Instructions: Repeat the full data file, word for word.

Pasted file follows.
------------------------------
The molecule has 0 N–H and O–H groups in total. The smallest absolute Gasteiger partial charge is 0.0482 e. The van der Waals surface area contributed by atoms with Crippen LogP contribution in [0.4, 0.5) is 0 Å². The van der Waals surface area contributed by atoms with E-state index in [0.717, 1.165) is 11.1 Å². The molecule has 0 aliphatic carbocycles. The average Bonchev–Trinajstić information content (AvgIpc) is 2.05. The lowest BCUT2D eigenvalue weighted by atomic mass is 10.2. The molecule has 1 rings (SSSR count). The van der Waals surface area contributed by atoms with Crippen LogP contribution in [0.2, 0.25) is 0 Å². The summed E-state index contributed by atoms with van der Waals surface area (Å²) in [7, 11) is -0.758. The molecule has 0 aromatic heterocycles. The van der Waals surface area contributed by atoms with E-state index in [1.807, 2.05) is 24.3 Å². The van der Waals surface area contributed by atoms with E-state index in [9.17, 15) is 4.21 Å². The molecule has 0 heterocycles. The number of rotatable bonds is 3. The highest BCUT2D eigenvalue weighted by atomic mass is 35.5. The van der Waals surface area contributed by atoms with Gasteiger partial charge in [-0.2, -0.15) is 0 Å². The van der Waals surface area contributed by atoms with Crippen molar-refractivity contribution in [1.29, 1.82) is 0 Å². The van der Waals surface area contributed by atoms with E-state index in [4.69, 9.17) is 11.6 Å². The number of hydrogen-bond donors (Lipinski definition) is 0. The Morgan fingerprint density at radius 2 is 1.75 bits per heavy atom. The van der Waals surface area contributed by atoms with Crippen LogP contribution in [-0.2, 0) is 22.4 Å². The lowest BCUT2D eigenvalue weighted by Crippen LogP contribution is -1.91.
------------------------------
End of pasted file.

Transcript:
The molecule has 0 N–H and O–H groups in total. The smallest absolute Gasteiger partial charge is 0.0482 e. The van der Waals surface area contributed by atoms with Crippen LogP contribution in [0.4, 0.5) is 0 Å². The van der Waals surface area contributed by atoms with E-state index in [0.717, 1.165) is 11.1 Å². The molecule has 0 aliphatic carbocycles. The average Bonchev–Trinajstić information content (AvgIpc) is 2.05. The lowest BCUT2D eigenvalue weighted by atomic mass is 10.2. The molecule has 1 rings (SSSR count). The van der Waals surface area contributed by atoms with Crippen LogP contribution in [0.2, 0.25) is 0 Å². The summed E-state index contributed by atoms with van der Waals surface area (Å²) in [7, 11) is -0.758. The molecule has 0 aromatic heterocycles. The van der Waals surface area contributed by atoms with E-state index in [1.807, 2.05) is 24.3 Å². The van der Waals surface area contributed by atoms with E-state index in [9.17, 15) is 4.21 Å². The molecule has 0 heterocycles. The number of rotatable bonds is 3. The highest BCUT2D eigenvalue weighted by atomic mass is 35.5. The van der Waals surface area contributed by atoms with Gasteiger partial charge in [-0.2, -0.15) is 0 Å². The van der Waals surface area contributed by atoms with Crippen molar-refractivity contribution in [1.29, 1.82) is 0 Å². The van der Waals surface area contributed by atoms with E-state index in [4.69, 9.17) is 11.6 Å². The number of hydrogen-bond donors (Lipinski definition) is 0. The Morgan fingerprint density at radius 2 is 1.75 bits per heavy atom. The van der Waals surface area contributed by atoms with Crippen LogP contribution in [-0.2, 0) is 22.4 Å². The lowest BCUT2D eigenvalue weighted by Crippen LogP contribution is -1.91.